Millenniata’s MDISC review.
Data integrity is a big problem, and a large number of people have at some point experienced a failure and lost data stored on hard disk drives, optical discs, or more obsolete storage formats such as floppy discs. Millenniata is attempting to fill this gap and they claim to achieve a potential thousand year lifespan with their unique new form of optical discs.
So how is Millenniata able to achieve this?
Let’s try to keep the explanation as simple as possible. Current DVD technology uses a relatively low powered laser to record the data in an organic dye layer, sandwiched within a standard recordable DVD. Unfortunately all organic dyes degrade over time due to exposure to light, heat, humidity, chemicals in the air, and other substances in the surrounding environment. Eventually this degradation lowers the readability of the data layer to the point where the data you thought was safely stored could actually be lost. Millenniata’s solution is to use an inorganic layer which is written to by a much higher powered laser that actually engraves the data within the inorganic layer. As these are physical pits carved within a chemically stable layer and not just markings on a dye based layer they’re immune to the factors that normally affect standard DVDs and in the absence of physical damage, the limiting factor is the stability of the polycarbonate layers. According to tests conducted by the US National Standards Institute this can conservatively be estimated at 1,000 years.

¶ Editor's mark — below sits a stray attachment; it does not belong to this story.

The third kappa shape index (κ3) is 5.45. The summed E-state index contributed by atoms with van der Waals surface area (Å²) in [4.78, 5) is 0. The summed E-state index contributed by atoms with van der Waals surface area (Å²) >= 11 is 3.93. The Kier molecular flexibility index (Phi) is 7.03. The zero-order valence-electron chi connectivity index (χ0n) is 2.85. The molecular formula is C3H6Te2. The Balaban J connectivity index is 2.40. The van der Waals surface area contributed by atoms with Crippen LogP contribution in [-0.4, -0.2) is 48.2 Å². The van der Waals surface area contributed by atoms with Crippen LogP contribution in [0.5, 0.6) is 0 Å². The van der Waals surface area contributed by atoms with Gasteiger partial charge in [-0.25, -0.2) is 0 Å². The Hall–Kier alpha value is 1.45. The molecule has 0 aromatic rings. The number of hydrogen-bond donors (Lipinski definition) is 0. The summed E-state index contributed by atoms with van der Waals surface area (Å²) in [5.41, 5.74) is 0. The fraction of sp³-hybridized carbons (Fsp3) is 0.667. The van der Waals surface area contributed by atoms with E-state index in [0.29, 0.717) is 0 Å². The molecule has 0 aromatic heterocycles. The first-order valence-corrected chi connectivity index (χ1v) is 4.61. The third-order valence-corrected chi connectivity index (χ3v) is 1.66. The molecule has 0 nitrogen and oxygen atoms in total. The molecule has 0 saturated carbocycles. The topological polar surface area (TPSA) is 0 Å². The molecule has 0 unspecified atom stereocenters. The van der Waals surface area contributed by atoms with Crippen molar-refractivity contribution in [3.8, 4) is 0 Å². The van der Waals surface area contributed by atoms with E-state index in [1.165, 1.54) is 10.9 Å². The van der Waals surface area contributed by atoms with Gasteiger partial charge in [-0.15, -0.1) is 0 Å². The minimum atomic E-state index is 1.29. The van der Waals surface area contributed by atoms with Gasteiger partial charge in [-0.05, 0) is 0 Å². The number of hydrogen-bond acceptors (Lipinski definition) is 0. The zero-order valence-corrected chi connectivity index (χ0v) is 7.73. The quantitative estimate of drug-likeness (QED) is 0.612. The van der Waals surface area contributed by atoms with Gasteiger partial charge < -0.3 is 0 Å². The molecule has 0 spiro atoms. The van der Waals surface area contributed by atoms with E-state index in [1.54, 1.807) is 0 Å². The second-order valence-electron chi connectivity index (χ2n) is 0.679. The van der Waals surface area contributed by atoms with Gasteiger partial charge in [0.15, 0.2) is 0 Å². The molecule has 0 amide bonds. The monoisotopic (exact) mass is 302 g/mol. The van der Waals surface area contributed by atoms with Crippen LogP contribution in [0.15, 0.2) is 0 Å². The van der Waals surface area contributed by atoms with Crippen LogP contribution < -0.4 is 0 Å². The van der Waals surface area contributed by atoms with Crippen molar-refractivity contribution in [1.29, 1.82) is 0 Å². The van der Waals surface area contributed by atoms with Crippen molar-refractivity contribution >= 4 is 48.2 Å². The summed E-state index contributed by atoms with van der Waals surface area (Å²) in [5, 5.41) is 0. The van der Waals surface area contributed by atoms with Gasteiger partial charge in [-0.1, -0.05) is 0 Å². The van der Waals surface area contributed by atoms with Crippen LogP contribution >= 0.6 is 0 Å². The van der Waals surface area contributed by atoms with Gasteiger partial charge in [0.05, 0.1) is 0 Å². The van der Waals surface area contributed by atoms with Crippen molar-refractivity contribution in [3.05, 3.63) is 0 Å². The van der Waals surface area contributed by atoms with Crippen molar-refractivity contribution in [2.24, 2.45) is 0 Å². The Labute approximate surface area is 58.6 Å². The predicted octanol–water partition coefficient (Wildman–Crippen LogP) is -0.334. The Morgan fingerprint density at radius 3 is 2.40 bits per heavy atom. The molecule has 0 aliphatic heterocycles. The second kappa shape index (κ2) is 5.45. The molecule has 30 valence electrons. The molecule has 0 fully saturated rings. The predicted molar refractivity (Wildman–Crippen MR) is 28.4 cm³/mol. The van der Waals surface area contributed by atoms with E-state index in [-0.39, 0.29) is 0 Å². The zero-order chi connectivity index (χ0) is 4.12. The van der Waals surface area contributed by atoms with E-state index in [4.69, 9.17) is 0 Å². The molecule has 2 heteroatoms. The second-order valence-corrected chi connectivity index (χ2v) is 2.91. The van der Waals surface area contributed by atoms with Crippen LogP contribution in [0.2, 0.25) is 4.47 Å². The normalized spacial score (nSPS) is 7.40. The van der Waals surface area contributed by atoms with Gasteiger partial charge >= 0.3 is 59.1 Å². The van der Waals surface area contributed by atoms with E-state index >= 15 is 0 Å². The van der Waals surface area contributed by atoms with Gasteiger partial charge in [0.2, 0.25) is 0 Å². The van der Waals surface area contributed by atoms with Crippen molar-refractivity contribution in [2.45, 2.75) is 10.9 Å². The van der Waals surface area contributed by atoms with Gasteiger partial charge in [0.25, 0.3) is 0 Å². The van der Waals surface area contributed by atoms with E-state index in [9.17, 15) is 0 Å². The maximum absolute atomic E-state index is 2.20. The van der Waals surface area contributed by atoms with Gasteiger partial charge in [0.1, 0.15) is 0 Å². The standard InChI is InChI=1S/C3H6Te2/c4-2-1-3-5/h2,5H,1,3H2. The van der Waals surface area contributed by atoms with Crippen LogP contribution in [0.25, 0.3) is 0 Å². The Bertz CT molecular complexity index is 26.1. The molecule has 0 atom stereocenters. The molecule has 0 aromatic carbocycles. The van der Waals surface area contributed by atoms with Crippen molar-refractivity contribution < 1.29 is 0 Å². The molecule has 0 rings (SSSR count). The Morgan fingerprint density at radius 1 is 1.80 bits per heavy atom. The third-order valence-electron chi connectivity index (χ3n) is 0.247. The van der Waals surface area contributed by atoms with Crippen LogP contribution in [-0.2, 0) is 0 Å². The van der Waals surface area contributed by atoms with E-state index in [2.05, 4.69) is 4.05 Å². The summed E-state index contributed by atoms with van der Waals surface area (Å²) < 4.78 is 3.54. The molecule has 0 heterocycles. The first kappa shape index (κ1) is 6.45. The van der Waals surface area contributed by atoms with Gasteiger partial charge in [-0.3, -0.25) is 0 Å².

How do we know that the MDISC will last?
Millenniata has performed extensive tests to assess the quality and the longevity of their discs, but more significantly the U.S. Department of Defense’s Naval Air Warfare Center Weapons Division facility at China Lake has carried out its own tests to measure longevity under the most extreme conditions it’s possible to experience during warfare. So if the MDISC passes the U.S. Military’s standards then the quality of these discs cannot be easily overlooked. You can read the full 75 page report here and you can find out more about the MDISC technology on the Millenniata website.
For my tests I used the following equipment.
- CPU: Intel i5-750
- RAM: 4GB Corsair Dominator DDR3
- Motherboard: Gigabyte P55A-UD4
- SSD: Vertex 2 60GB (OS Drive)
- HDD: Samsung Spinpoint F1 1TB (Storage)
- ODD 1: Optiarc 7200A
- ODD 2: Liteon iHAS624
- ODD 3: LG BP40NS20 (MDISC Compatible)
- ODD 4: LG GH22NS90 (MDISC Compatible)
- ODD 5: BENQ 1650
For this review I will be using the drives that can correctly burn MDISCs. The procedure will be the same, all Transfer Rate Tests will be done with the Optiarc 7200A and this time I will be using two different drives to measure the quality of the MDISC. The two drives will be the Liteon iHAS624 and the BENQ 1650. Please note that these drives use a different method to measure the PIF and PIE errors, but you can always follow the simple golden rule when it come to Disc Quality Scans that says “The lower the better”.
A first look on the discs and packaging
Before we start our tests, we need to take a closer look at the packaging and the discs themselves. According to Millenniata’s web store you can purchase the discs in 5, 10 and 25 packs. Millenniata send me the 10 disc package, so let’s take closer look at this first, and then move to the discs.
The front of the box
The back of the box
Rear side of the box
On the card inside, we can see a lot of info mainly regarding the longevity of the discs, also we can see that the MDISCs were made in Czech Republic. Now it’s time to look at the discs.
Here is a first look at how the MDISCs are stacked inside the box.
Initially the discs look very similar to a DVD±RW disc, and as you can see from the picture they are highly reflective. The last thing that you will notice is that the discs are not only reflective, but also very transparent, as you can see from the picture below.
Now it’s time to move on and start our tests of the MDISC.
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